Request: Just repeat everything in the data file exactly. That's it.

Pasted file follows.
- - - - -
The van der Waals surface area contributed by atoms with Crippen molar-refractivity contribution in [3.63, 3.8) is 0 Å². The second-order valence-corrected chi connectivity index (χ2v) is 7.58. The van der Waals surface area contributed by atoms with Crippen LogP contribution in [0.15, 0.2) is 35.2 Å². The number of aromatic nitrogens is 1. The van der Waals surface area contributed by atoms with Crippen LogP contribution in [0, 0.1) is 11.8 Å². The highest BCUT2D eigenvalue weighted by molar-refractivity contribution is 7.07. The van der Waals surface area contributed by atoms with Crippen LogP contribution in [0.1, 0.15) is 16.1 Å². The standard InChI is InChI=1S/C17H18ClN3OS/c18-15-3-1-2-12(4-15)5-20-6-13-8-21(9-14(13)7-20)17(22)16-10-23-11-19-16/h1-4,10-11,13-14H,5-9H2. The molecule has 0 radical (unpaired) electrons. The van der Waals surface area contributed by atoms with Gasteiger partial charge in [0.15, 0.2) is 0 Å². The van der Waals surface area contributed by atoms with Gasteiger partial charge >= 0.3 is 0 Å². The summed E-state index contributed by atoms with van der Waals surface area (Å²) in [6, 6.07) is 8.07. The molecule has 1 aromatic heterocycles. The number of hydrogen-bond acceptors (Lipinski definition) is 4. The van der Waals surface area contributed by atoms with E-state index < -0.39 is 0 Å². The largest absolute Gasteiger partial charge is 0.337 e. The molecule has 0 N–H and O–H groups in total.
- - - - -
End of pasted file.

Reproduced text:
The van der Waals surface area contributed by atoms with Crippen molar-refractivity contribution in [3.63, 3.8) is 0 Å². The second-order valence-corrected chi connectivity index (χ2v) is 7.58. The van der Waals surface area contributed by atoms with Crippen LogP contribution in [0.15, 0.2) is 35.2 Å². The number of aromatic nitrogens is 1. The van der Waals surface area contributed by atoms with Crippen LogP contribution in [0, 0.1) is 11.8 Å². The highest BCUT2D eigenvalue weighted by molar-refractivity contribution is 7.07. The van der Waals surface area contributed by atoms with Crippen LogP contribution in [0.1, 0.15) is 16.1 Å². The standard InChI is InChI=1S/C17H18ClN3OS/c18-15-3-1-2-12(4-15)5-20-6-13-8-21(9-14(13)7-20)17(22)16-10-23-11-19-16/h1-4,10-11,13-14H,5-9H2. The molecule has 0 radical (unpaired) electrons. The van der Waals surface area contributed by atoms with Gasteiger partial charge in [0.15, 0.2) is 0 Å². The van der Waals surface area contributed by atoms with Gasteiger partial charge >= 0.3 is 0 Å². The summed E-state index contributed by atoms with van der Waals surface area (Å²) in [6, 6.07) is 8.07. The molecule has 1 aromatic heterocycles. The number of hydrogen-bond acceptors (Lipinski definition) is 4. The van der Waals surface area contributed by atoms with E-state index < -0.39 is 0 Å². The largest absolute Gasteiger partial charge is 0.337 e. The molecule has 0 N–H and O–H groups in total.